Demos: Male celebrities receive more abuse on Twitter than women

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- Analysis of 2 million tweets exposes gender breakdown of online abuse as Demos publish report into how social media research can reveal public attitudes    
- 1 in every 20 tweets sent to male celebrities includes abuse, with the majority of attacks posted by men
- Female journalists and male politicians more likely to feel brunt of Twitter attacks


An analysis of 2 million tweets by the think tank Demos reveals that male public figures are several times more likely than women to receive abuse on Twitter.

The think-tank analysed 2,006,616 tweets over a two-week period that were sent to a selection of the most prominent and widely-followed public figures on Twitter.

The study included celebrities, politicians, journalists and musicians – specifically chosen to ensure an equal number - roughly one million - were aimed at each gender.

It found:

- 2.54% of the tweets containing the @ username of male public figures contained abuse, compared to only 0.95% of the tweets received by prominent women.
- Over 1 in 20 (5.19%) of the tweets sent to male celebrities included abuse, compared with 1 in 70 (1.37%) aimed at female celebrities.
- Journalism is the only category where women received more abuse than men, with female journalists and TV news presenters receiving roughly three times as much abuse as their male counterparts.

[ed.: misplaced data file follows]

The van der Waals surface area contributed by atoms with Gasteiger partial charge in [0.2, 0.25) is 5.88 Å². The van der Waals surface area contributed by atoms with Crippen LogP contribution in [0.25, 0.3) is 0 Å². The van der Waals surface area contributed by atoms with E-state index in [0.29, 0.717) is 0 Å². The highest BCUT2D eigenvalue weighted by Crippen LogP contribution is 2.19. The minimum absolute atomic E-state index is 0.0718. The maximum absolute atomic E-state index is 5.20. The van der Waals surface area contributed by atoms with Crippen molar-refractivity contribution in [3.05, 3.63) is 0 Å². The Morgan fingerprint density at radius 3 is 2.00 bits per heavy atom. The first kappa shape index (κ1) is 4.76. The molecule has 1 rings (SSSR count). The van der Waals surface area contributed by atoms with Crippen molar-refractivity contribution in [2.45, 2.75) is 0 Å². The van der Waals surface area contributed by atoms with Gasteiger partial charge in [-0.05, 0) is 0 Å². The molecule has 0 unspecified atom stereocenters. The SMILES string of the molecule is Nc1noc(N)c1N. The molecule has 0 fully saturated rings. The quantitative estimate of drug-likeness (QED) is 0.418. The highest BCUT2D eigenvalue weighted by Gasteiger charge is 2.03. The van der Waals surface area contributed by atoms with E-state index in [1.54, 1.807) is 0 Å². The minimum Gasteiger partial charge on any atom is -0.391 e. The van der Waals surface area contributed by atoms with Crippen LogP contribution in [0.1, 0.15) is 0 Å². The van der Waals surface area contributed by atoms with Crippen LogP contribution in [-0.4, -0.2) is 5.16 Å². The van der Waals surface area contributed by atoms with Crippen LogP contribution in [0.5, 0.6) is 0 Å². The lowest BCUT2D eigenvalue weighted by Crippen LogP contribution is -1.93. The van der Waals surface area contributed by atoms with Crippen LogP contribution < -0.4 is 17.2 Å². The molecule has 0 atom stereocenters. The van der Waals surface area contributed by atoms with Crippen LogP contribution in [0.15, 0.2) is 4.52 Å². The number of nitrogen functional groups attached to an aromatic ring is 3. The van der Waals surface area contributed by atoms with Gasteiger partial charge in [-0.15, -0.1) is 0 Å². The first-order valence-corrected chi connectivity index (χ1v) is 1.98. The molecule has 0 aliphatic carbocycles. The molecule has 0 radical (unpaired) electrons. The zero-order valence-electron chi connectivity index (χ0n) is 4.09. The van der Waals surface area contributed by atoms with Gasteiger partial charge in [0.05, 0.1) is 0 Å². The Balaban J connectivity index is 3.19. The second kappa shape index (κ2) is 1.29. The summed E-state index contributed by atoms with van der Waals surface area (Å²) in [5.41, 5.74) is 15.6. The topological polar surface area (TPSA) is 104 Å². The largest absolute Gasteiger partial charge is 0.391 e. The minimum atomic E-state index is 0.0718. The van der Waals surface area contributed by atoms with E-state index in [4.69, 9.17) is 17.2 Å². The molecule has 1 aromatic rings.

- Men were much more likely to troll public figures via social media. Three-quarters of the abuse received by prominent men, and over 60% of abuse received by women, was tweeted by men.
- Piers Morgan, Ricky Gervais and Katie Hopkins were three of the most likely celebrities to receive abuse.

The study was conducted using software co-developed by researchers from Demos and also academics from the University of Sussex.

The results mark the launch of a Demos report – Vox Digitas - investigating how the wealth of data on social media can increasingly be used to monitor trends in public attitudes.

Research Director for the Centre for the Analysis of Social Media (CASM) at Demos, Carl Miller, who co-authored the report said:

“Receiving criticism has long been part and parcel of being in the public eye. But Twitter is providing newer, more direct ways, for the public to hurl abuse at celebrities and prominent personalities.

“We found that not only are men more often the target of this abuse, but are also more likely to be the ones behind the attacks.

“Social media is now an important part of social life and researching it is vital to understand the world that we now live in. It allows us to gather more evidence about society and politics than ever before, spot emerging problems, and, above all help us know what to do about them.

“Politicians need to fully understand a problem before they can solve it: CASM is currently developing this field - social media science - to make it an ethical and effective part of decision-making."

ENDS

 

NOTES TO EDITORS

Full table of results can be downloaded from: http://www.demos.co.uk/files/Demos_twittercelebrities_data.xlsx

Tweets judged as being ‘sent to’ public figures include those that contain the @username of the public figure in question.

Demos categorised tweets as offensive if they contained one or more of the abusive words included in Google’s search language filter: https://gist.github.com/jamiew/1112488

The report, Vox Digitas, is published by Demos on Sunday 24 August 2014. The full report can be downloaded from: http://www.demos.co.uk/publications/voxdigitas

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